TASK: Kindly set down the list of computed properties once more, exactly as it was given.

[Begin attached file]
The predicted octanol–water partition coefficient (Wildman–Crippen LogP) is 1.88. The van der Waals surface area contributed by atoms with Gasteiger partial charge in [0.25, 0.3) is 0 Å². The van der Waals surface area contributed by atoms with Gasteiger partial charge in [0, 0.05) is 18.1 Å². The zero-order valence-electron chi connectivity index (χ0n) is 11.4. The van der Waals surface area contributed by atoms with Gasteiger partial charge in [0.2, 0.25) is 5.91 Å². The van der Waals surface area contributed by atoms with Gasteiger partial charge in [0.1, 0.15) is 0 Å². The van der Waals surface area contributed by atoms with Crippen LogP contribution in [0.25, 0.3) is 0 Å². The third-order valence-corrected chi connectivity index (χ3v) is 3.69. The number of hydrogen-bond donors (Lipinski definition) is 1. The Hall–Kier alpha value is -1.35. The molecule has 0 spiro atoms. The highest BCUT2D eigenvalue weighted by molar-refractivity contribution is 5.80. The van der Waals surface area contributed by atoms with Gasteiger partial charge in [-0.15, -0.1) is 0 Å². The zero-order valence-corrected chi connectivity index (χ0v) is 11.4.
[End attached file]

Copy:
The predicted octanol–water partition coefficient (Wildman–Crippen LogP) is 1.88. The van der Waals surface area contributed by atoms with Gasteiger partial charge in [0.25, 0.3) is 0 Å². The van der Waals surface area contributed by atoms with Gasteiger partial charge in [0, 0.05) is 18.1 Å². The zero-order valence-electron chi connectivity index (χ0n) is 11.4. The van der Waals surface area contributed by atoms with Gasteiger partial charge in [0.2, 0.25) is 5.91 Å². The van der Waals surface area contributed by atoms with Gasteiger partial charge in [0.1, 0.15) is 0 Å². The van der Waals surface area contributed by atoms with Crippen LogP contribution in [0.25, 0.3) is 0 Å². The third-order valence-corrected chi connectivity index (χ3v) is 3.69. The number of hydrogen-bond donors (Lipinski definition) is 1. The Hall–Kier alpha value is -1.35. The molecule has 0 spiro atoms. The highest BCUT2D eigenvalue weighted by molar-refractivity contribution is 5.80. The van der Waals surface area contributed by atoms with Gasteiger partial charge in [-0.15, -0.1) is 0 Å². The zero-order valence-corrected chi connectivity index (χ0v) is 11.4.